The Pontiac-Oldsmobile Lesson

  • February 17, 2024

GM went from selling seven brands (Chevy, Pontiac, Oldsmobile, Buick, GMC, Cadillac and Saturn) to selling just four (Chevy, Buick, GMC and Cadillac) today. A similar winnowing happened at Ford, which used to sell Mercurys. And at Chrysler, which used to sell Plymouths – and maybe soon just Dodges, now that Chrysler hardly sells Chryslers, either.

Why the winnowing?

Because the brands that were winnowed were not selling anything meaningfully different. By the time Pontiac and Oldsmobile were retired, they were just selling badges. More finely, rebadged Chevys. A few cosmetic and pricing tweaks aside, they were all the same vehicles.

Just the same as a Plymouth Neon was also a Dodge Neon.

It doesn’t make much sense to sell the same thing as a different thing. It wastes resources trying to get potential buyers to believe they are buying something different. And most buyers won’t buy it, regardless. They knew a Plymouth Neon was the same thing as a Dodge Neon. Just as people knew the last “Pontiac” Firebird was a rebadged Camaro.

There is a lesson in here somewhere.

For all the badges that think they’ll be able to survive selling the same devices.

If Pontiac couldn’t sell rebadged Chevys, what makes GM think Buick and GMC can survive selling rebadged Chevy devices? There is already very little meaningful difference between the “GMCs” sold by that brand and the Chevys sold by . . . Chevy. A GMC Yukon is a Chevy Tahoe. Slightly different styling – and a higher price – but otherwise, it’s the same thing. And both of them are the same basic thing as a “Cadillac” Escalade. These still sell because there is some prestige attached to the badge. But that – and what it costs – are about all you’re getting for your money.

The luxury badges – such as Cadillac – are likely to find it harder to make a sale when they’re selling the same devices as everyone else, including the non-luxury brands. At least the “Cadillac” Escalade still comes standard with a V8, which makes it very different from a device such as the Rivian R1. But what will make the Cadillac something other than just a badge – and a price – when it is just another device?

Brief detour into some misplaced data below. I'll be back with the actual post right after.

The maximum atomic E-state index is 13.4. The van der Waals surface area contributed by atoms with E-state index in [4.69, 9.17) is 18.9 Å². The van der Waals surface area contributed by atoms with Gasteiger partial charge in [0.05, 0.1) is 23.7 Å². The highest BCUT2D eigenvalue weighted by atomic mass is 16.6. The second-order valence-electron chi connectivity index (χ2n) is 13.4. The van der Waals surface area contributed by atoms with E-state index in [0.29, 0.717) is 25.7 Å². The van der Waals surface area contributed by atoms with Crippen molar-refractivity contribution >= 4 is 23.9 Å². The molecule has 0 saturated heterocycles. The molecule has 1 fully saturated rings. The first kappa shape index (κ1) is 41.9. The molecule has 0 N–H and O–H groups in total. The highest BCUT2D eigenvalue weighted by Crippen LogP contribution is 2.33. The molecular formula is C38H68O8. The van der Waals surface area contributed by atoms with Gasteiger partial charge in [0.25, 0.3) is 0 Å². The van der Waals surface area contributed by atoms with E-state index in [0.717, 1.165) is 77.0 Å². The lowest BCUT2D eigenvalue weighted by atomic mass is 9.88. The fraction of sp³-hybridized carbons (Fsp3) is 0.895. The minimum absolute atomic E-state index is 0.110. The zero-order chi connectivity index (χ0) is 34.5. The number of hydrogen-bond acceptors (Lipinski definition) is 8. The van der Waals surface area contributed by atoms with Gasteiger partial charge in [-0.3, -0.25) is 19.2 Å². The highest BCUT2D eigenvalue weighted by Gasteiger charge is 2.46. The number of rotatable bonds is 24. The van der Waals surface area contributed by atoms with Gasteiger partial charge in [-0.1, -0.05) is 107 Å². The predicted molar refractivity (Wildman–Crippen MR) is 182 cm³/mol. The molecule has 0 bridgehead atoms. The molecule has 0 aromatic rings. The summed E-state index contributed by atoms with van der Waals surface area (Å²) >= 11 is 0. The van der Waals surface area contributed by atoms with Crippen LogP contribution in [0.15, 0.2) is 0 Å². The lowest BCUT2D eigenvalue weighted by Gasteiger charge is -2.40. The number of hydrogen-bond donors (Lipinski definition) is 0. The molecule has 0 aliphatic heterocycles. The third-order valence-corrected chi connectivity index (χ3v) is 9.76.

I tried recently to explain this existential threat to luxury brands especially to a Mercedes-Benz media relations manager, after I got taken off the list of journalists accredited to have access to Mercedes vehicles for test-drives (in order to write reviews of them, something I’ve been doing weekly for about 30 years now). Mercedes was unhappy with the reviews I’d written about some of its latest devices, including the EQE – which I didn’t test-drive much because I couldn’t drive it very much, due to the the serial hassle and time-suck of trying to instill a charge into the device.

You can read what I wrote here and decide for yourself whether it was unfair.

The point, though, isn’t whether Mercedes is happy or unhappy with what I wrote about the devices it sells. The devices it is being effectively forced to sell, even though it (and the other luxury brands) pretend they’re just offering the very latest thing. Pretending there’s a market for what they’re being forced to try to sell.

The point – or rather, the question –  is: When all a luxury car manufacturer has to sell are devices, what would make people want to pay luxury-badged prices for them? Consider Mercedes’ devices. They have big touchscreens and a big plastic three-pointed star in the grill to let you know it’s a Mercedes device.

But other devices have the same things. Well, not the big plastic three-pointed star in the grill. That is still uniquely Mercedes. Everything else isn’t. There is no longer anything particularly luxurious about climate control, heated leather seats and very good stereos. They are practically expected standard features in cars that don’t cost luxury brand money.

What you used to get for luxury brand money were V8 and even V12 engines, which weren’t common or even available in other-brand models. Now those are all-but-gone from even the luxury-brand vehicles that remain (that aren’t yet devices) and the six has become the new exotic engine, since you can’t get them anymore in the Toyotas and Hondas and Chevys and Kias that used to commonly come standard with or offer them as options.

When the sixes are gone and everything’s a device ad they’re all pretty much the same – except for the big plastic three-pointed star in the grill (and so on) – what will be the point of spending “Mercedes” (or BMW or Audi or Lexus) money to get what amounts to the same device except it looks a little different from other devices and costs a lot more?

Pontiac and Olds (and Plymouth and Mercury) might be able to answer that question, if they were still around to answer it.

. . .

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